Coming soon, in 2020!
The last thing Ezra Ashford expected to see in his apartment is a woman in medieval armor hunting a scarab the size of a Great Dane. But being an addict can do terrible things to the brain, and while he’s no stranger to hallucinations, this seems a little too real to be just in his head.
Despite the woman’s warnings for him to forget everything he’s seen, Ezra’s once tepid existence is quickly overwhelmed by bizarre monsters. From the siren in his local bar to the fly-faced man packing fish at his day job, he can’t seem to stop seeing these creatures everywhere. Ezra can’t tell if he’s burned out or if he’s going crazy like his mother did years before.
And doing what comes naturally to him—getting high to forget it all—isn’t working either. Ezra soon finds himself in a turf war between two rival dealers that lands him directly in police crosshairs, wanted for arson and murder.
The harder Ezra tries to ignore his problems, the more abysmal things become. And the threat grows substantially graver once he finds out that an ancient monster, Bandon, has taken a sudden and irrevocable interest in him; and that all the others he’s taken a liking to have disappeared to parts unknown, never heard from again.
After a lifetime of running from his problems and chasing down his feelings with every new high, Ezra feels powerless to stop his downward spiral out of control. Lost in a world he feels rejected him and plagued by monsters that may or may not be in his head, Ezra must try to find out what’s happening before it’s too late and his personal demons end up consuming him completely.
Cross Faded is the first of one of my new urban fantasy series, and just came out on May 4! You can get your ebook copy at Amazon for only $2.99.
I’ve been writing since I was a little girl. Mostly, I would just draw pictures and follow my mother around the house and tell her the stories I’d come up to go along with them and be ecstatic when they went on the fridge. I was also a voracious reader, but I was never content to only read; I always wanted to create. I didn’t know what writing was, really; I just knew I had stories to tell.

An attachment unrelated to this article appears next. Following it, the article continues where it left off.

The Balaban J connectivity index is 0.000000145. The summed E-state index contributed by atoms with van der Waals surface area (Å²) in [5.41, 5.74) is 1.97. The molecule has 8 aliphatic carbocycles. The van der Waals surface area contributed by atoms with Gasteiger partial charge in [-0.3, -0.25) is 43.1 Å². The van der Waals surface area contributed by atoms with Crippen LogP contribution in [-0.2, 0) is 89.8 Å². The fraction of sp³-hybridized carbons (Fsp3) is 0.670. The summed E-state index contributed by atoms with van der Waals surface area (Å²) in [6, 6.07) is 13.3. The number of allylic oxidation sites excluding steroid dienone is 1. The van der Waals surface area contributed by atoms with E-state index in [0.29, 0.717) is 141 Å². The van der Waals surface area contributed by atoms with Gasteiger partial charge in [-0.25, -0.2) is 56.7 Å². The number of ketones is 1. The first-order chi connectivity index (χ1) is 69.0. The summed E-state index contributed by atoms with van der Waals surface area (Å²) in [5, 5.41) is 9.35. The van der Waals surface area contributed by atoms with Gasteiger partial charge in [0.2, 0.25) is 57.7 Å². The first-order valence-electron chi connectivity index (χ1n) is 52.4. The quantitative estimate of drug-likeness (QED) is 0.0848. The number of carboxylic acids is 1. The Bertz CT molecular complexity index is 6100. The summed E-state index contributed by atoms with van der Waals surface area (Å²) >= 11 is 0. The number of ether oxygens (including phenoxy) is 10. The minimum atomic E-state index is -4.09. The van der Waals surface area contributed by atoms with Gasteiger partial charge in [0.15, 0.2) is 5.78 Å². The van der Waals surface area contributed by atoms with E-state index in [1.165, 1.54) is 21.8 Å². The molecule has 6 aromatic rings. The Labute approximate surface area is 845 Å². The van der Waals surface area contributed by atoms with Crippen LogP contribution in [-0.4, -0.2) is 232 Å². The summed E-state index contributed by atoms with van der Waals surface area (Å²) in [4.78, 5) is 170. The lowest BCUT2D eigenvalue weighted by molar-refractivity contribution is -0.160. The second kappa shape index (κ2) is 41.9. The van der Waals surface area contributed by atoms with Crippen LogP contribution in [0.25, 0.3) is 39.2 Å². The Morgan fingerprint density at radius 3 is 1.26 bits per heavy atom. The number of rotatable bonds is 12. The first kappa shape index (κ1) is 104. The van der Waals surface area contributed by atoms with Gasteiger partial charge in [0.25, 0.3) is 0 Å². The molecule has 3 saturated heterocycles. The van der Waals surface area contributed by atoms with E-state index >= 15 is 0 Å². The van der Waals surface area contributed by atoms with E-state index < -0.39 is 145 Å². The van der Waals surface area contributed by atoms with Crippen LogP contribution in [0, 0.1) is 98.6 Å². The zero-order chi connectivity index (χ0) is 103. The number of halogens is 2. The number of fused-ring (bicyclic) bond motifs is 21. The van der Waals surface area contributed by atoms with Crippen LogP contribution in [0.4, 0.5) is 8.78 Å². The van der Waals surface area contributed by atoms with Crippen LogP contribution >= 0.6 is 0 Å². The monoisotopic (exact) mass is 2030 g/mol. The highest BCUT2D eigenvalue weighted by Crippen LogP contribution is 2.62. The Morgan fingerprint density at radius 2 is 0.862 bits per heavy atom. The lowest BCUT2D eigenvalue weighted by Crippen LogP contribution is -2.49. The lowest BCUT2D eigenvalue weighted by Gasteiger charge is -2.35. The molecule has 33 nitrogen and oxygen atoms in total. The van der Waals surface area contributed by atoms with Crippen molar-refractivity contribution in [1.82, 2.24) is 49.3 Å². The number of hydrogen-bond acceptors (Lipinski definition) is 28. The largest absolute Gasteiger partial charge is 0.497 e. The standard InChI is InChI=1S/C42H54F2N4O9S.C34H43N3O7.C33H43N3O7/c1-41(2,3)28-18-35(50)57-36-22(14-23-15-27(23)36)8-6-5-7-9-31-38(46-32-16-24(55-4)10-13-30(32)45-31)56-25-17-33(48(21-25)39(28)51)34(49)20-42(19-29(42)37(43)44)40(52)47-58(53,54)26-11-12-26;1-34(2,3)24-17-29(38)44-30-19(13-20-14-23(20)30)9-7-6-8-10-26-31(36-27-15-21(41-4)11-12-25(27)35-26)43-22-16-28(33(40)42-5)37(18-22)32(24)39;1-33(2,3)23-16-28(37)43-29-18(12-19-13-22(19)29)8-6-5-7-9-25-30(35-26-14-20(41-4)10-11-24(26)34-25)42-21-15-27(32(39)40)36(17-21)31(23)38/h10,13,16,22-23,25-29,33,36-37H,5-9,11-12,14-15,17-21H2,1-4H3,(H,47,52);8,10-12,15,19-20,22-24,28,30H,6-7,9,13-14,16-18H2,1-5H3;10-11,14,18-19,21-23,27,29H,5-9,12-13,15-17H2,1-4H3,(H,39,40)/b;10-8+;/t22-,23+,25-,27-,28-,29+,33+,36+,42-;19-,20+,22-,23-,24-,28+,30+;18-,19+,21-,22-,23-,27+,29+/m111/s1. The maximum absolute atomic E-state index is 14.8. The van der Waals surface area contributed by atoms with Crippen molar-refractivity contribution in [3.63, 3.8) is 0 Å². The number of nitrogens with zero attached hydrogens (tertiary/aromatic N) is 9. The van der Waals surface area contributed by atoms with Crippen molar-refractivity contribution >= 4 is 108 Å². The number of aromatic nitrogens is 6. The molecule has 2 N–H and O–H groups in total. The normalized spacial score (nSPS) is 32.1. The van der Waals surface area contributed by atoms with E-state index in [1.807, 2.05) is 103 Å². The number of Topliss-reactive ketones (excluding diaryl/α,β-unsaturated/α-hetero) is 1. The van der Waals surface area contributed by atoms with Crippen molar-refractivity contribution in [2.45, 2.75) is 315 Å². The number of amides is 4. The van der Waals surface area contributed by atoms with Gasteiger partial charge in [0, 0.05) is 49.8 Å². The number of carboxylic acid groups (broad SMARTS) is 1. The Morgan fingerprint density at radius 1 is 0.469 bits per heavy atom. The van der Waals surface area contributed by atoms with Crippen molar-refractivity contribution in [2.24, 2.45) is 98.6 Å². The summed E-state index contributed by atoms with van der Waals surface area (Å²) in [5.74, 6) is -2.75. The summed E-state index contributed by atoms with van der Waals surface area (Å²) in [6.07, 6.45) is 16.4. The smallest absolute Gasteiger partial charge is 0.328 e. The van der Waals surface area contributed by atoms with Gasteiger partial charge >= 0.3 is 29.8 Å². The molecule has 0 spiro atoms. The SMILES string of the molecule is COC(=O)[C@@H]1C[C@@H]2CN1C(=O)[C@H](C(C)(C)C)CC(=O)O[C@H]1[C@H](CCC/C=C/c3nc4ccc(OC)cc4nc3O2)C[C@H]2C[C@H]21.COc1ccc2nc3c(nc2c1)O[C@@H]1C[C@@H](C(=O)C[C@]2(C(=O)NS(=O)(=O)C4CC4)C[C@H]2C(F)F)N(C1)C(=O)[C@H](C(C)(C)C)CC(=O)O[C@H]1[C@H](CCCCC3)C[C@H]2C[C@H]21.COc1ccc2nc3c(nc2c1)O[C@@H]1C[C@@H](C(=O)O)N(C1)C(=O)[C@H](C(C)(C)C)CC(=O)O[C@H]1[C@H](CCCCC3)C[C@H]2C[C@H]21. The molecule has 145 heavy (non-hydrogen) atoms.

Writing wasn’t about plotting or world building when I was young; I just wanted to put all my ideas down.
I used to write stories for my friends and then leave them on cliffhangers for weeks while I figured out what came next.
In high school, I was the editor for the paper and wrote several articles. I created “Stickman! The Series!” which was an ongoing comic I passed out to various people in my classes. It was filled with dark humor and constantly skirted the safety of a PG-13 rating in every issue. By the end of my senior year, I was making a handful of photocopies in the library because people I’d never even met before had read it and wanted more.
“Hello dear sailor, I’m a siren, here to kill you.”
“Kill me? Why?”
“It’s what I do. I gotta be me.”
(10th grade humor. You’re welcome.)
But through all of this, I never once had much doubt about my ability to write. It was just something I did.
Writing was as much a part of me as breathing. But without knowing why, I knew I wanted to get better. So I started researching how to write. And this is where I hit my first real hurdle and my lack of skills became self-evident. My talents were raw; they were unformed clay next to master sculptures. I saw the divide, and for the first time, it bothered me that I wasn’t a better writer. It was like seeing color when I never even knew I was colorblind to begin with. But I was still excited to dive in and learn, so I did. I started reading everything I could find on how to be a better writer.
But the more I learned about writing, the harder it became to write. As technical concepts starting taking root, it felt like my knowledge was actually ruining my ability.
Before, I wrote what I wanted, completely in the dark as to whether it was good or not. But the more I took in, the less the words seemed to flow.
No one ever tells you that self-doubt isn’t just a natural instinct you get handed the first time you put a pen to paper. It’s a creeping sensation that comes out of nowhere. Like walking into a classroom you’ve been in a hundred times before and realizing that something seems different. The desks have been rearranged. You’re not by the window anymore. You have a new seating chart and your buddy is this prick that constantly asks what you’re working on and then compares it to everyone else’s work to make you feel bad.
And when you start to understand the technicalities of what you’re doing (or not doing, as the case may be), writing isn’t “easy” anymore. It’s not comfortable. It’s not fun. It’s a jerk that looms over you and keeps whispering, “Just quit already.”
So what happened? How did you get dejected from Paradise and sent crashing into this new world? Are you actually a bad writer?!